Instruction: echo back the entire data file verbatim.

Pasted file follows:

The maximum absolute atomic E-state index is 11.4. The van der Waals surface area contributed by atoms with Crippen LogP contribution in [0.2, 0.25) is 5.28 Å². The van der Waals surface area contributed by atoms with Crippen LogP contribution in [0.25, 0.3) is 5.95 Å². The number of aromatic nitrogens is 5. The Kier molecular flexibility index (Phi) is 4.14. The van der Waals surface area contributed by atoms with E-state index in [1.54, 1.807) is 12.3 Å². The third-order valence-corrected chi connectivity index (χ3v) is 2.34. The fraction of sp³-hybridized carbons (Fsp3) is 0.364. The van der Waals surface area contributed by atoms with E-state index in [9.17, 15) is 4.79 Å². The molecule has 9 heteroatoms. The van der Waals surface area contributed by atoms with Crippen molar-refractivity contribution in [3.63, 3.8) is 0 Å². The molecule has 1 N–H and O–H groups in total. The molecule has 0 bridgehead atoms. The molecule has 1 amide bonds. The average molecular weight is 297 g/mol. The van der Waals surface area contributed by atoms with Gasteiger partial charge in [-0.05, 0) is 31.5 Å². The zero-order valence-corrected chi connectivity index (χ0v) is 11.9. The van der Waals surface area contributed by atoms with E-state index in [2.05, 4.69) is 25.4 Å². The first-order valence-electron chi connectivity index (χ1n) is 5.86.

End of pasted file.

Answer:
The maximum absolute atomic E-state index is 11.4. The van der Waals surface area contributed by atoms with Crippen LogP contribution in [0.2, 0.25) is 5.28 Å². The van der Waals surface area contributed by atoms with Crippen LogP contribution in [0.25, 0.3) is 5.95 Å². The number of aromatic nitrogens is 5. The Kier molecular flexibility index (Phi) is 4.14. The van der Waals surface area contributed by atoms with E-state index in [1.54, 1.807) is 12.3 Å². The third-order valence-corrected chi connectivity index (χ3v) is 2.34. The fraction of sp³-hybridized carbons (Fsp3) is 0.364. The van der Waals surface area contributed by atoms with E-state index in [9.17, 15) is 4.79 Å². The molecule has 9 heteroatoms. The van der Waals surface area contributed by atoms with Crippen molar-refractivity contribution in [3.63, 3.8) is 0 Å². The molecule has 1 N–H and O–H groups in total. The molecule has 0 bridgehead atoms. The molecule has 1 amide bonds. The average molecular weight is 297 g/mol. The van der Waals surface area contributed by atoms with Gasteiger partial charge in [-0.05, 0) is 31.5 Å². The zero-order valence-corrected chi connectivity index (χ0v) is 11.9. The van der Waals surface area contributed by atoms with E-state index in [2.05, 4.69) is 25.4 Å². The first-order valence-electron chi connectivity index (χ1n) is 5.86.